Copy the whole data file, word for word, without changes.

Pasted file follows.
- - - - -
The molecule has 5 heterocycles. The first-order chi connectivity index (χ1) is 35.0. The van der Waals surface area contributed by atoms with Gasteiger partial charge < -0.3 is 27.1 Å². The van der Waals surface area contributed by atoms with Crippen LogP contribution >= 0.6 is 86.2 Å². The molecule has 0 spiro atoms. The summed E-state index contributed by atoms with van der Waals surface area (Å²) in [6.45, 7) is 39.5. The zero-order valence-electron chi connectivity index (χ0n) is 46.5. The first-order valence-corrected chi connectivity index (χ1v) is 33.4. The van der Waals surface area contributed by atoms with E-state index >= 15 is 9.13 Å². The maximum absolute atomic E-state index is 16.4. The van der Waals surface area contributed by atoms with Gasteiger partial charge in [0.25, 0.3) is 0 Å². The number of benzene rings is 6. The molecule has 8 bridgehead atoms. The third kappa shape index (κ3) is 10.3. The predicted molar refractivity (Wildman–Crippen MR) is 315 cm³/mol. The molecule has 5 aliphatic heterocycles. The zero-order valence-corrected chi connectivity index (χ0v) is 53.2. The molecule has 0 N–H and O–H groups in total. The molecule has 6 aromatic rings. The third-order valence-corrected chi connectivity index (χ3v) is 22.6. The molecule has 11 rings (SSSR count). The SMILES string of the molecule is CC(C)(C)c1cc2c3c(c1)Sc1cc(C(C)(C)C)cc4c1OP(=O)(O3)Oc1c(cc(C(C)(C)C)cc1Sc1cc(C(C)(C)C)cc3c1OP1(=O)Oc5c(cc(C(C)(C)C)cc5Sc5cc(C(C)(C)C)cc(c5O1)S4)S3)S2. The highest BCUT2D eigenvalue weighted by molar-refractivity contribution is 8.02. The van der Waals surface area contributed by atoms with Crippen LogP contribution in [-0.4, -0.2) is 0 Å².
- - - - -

The molecule has 5 heterocycles. The first-order chi connectivity index (χ1) is 35.0. The van der Waals surface area contributed by atoms with Gasteiger partial charge < -0.3 is 27.1 Å². The van der Waals surface area contributed by atoms with Crippen LogP contribution >= 0.6 is 86.2 Å². The molecule has 0 spiro atoms. The summed E-state index contributed by atoms with van der Waals surface area (Å²) in [6.45, 7) is 39.5. The zero-order valence-electron chi connectivity index (χ0n) is 46.5. The first-order valence-corrected chi connectivity index (χ1v) is 33.4. The van der Waals surface area contributed by atoms with E-state index >= 15 is 9.13 Å². The maximum absolute atomic E-state index is 16.4. The van der Waals surface area contributed by atoms with Gasteiger partial charge in [0.25, 0.3) is 0 Å². The number of benzene rings is 6. The molecule has 8 bridgehead atoms. The third kappa shape index (κ3) is 10.3. The predicted molar refractivity (Wildman–Crippen MR) is 315 cm³/mol. The molecule has 5 aliphatic heterocycles. The zero-order valence-corrected chi connectivity index (χ0v) is 53.2. The molecule has 0 N–H and O–H groups in total. The molecule has 6 aromatic rings. The third-order valence-corrected chi connectivity index (χ3v) is 22.6. The molecule has 11 rings (SSSR count). The SMILES string of the molecule is CC(C)(C)c1cc2c3c(c1)Sc1cc(C(C)(C)C)cc4c1OP(=O)(O3)Oc1c(cc(C(C)(C)C)cc1Sc1cc(C(C)(C)C)cc3c1OP1(=O)Oc5c(cc(C(C)(C)C)cc5Sc5cc(C(C)(C)C)cc(c5O1)S4)S3)S2. The highest BCUT2D eigenvalue weighted by molar-refractivity contribution is 8.02. The van der Waals surface area contributed by atoms with Crippen LogP contribution in [-0.4, -0.2) is 0 Å².